Aged and Beautiful This tree, wrinkled with age and lined at its base with lovely spring annuals, likely dates back to the first planting of trees on campus in 1933. _Fagus sylvatica_’s thin grey bark has historically been described as resembling elephant skin, and its leaves, unlike many other deciduous broadleafs, can range in color from yellowish green to orange or even purple.
While technically classified as a shrub and not a tree, the woody and robust Camellia sasanqua, or Yuletide Camellia, has more than enough charisma to qualify for tree-of-the-week status. Present in various locations on campus, this mid-sized evergreen is native to China and Japan, and it usually grows at high altitudes. In addition to its aesthetic value, Camellia sasanqua is also prized for its practical uses, as its leaves can be brewed into tea and its seeds can be used to make tea seed oil.
Last month, Oregon became the subject of considerable internet mockery for its late adoption of limited “pump-your-own-gas” laws. Since 1951, all gas stations in the state have required attendants to handle the fueling process, but as of January 1, some parts of Oregon are now self-service, leaving New Jersey as the only state to still require gas attendees. Hard emphasis on “some,” however: this change in legislation only applies to counties occupied by less than 40,000 people, which is a little under half of all Oregon counties.
The notorious Doomsday Clock has been pushed another thirty seconds closer to Armageddon. Concerned by the escalation of nuclear rhetoric in the White House and internationally, as well as continued governmental inaction regarding the dangers of climate change, the Bulletin of Atomic Scientists elected on January 25 to move the hands of the clock to 11:58:00 from their previous position at 11:57:30. “We are very concerned,” said Rachel Bronson, president of the Bulletin, “with the unpredictability of the United States and how it’s thinking of its nuclear weapons.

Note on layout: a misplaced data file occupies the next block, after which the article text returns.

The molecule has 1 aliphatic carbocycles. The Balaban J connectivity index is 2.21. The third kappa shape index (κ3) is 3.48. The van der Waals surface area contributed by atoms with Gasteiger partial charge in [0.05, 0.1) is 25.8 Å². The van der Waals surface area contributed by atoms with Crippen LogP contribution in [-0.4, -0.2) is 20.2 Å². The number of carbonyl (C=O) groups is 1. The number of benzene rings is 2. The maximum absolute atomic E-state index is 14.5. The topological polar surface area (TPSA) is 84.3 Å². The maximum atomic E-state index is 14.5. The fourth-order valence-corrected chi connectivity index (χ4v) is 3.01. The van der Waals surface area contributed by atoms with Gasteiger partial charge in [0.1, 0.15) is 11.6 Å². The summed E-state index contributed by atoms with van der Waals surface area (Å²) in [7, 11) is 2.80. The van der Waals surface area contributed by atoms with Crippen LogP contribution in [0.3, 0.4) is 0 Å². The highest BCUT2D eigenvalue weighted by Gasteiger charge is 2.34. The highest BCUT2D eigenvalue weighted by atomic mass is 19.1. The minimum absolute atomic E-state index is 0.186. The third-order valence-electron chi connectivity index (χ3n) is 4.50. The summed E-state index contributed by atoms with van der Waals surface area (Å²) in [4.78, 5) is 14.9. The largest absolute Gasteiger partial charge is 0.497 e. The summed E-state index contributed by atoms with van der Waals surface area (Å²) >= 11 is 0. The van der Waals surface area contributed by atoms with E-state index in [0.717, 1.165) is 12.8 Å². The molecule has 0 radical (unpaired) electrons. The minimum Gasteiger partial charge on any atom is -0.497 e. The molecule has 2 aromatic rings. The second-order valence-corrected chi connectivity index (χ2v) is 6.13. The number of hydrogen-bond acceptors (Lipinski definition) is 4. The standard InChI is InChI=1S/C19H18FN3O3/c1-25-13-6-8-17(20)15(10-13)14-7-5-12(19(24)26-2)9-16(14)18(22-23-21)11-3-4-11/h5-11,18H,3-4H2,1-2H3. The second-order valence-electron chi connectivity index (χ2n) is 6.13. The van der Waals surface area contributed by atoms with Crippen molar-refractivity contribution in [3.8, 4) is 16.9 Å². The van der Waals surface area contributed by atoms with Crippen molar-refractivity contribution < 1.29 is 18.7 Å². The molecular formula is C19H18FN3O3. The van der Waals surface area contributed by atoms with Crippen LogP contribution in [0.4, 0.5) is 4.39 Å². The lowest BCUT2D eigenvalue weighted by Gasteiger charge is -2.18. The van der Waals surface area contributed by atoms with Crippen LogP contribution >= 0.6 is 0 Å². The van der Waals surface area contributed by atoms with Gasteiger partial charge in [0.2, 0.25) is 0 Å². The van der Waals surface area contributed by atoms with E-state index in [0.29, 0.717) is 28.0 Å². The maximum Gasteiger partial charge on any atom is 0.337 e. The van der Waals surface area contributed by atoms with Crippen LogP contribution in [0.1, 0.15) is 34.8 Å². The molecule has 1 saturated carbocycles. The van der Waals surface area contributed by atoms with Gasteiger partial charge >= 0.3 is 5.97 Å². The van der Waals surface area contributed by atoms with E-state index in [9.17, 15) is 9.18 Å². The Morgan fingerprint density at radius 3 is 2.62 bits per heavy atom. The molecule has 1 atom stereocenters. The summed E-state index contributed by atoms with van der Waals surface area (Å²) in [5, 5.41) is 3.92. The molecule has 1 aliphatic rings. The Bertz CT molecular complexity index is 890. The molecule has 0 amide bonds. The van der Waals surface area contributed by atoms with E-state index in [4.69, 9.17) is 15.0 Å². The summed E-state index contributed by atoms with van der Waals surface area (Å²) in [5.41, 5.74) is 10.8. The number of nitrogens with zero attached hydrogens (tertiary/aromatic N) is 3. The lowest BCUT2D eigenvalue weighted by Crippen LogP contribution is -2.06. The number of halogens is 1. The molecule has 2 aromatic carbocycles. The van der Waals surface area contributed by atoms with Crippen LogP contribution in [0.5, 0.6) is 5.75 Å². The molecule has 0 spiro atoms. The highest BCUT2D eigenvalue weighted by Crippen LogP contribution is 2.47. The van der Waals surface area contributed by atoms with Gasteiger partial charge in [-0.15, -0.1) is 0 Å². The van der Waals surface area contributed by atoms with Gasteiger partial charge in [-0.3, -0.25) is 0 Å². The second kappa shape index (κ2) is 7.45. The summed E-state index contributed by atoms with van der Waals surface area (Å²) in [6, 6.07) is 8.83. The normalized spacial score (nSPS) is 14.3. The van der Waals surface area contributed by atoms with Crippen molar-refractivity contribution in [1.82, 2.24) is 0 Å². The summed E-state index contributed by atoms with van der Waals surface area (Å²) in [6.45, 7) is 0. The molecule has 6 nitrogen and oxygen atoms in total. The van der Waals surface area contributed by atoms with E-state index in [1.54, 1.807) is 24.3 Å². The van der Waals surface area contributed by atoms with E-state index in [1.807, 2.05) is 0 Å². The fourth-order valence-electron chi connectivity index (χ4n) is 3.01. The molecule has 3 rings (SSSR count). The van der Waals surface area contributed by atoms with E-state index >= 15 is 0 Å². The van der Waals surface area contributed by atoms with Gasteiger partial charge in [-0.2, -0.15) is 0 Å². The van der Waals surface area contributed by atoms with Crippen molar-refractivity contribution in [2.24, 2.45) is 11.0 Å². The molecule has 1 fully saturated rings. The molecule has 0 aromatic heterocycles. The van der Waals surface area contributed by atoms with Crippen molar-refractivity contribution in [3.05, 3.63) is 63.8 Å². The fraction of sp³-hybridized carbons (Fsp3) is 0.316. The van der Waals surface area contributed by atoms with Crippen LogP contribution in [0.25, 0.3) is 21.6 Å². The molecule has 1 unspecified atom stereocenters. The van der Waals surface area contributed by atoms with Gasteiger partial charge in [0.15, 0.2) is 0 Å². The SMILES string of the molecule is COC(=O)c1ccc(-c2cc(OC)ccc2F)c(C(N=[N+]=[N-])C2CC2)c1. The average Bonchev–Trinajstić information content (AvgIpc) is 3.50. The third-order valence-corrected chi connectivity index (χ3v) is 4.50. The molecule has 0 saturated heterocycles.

The American sycamore, Platanus occidentalis, while not native to the Pacific Northwest, covers a prodigious range of the eastern United States, from the Atlantic coast to about 98 degrees longitude. These charismatic giants can grow as large as 150 feet tall and 13 feet wide, and they are notorious for the formation of large hollows, which often become home to wildlife ranging from squirrels to spiders (and on at least one notable occasion, a small family of human beings).
In 1933, 22 years after the college held its earliest classes, Reed’s personnel planted the very first of our campus’s many trees. Among these early individuals were five Incense Cedars, Calocedrus decurrens, all of which survive to this day. Notable for its sweet smell, scaly foliage, and flaky, furrowed bark, Calocedrus decurrens, in spite of its name, is not actually a true cedar, but is still the most common wood in the construction of “cedar” chests (as well as pencils).
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The Quest is the independently run student newspaper of Reed College. The first edition of The Quest was printed in 1913. The print edition of The Quest currently publishes every Friday throughout the academic year. Read morearrow_forward
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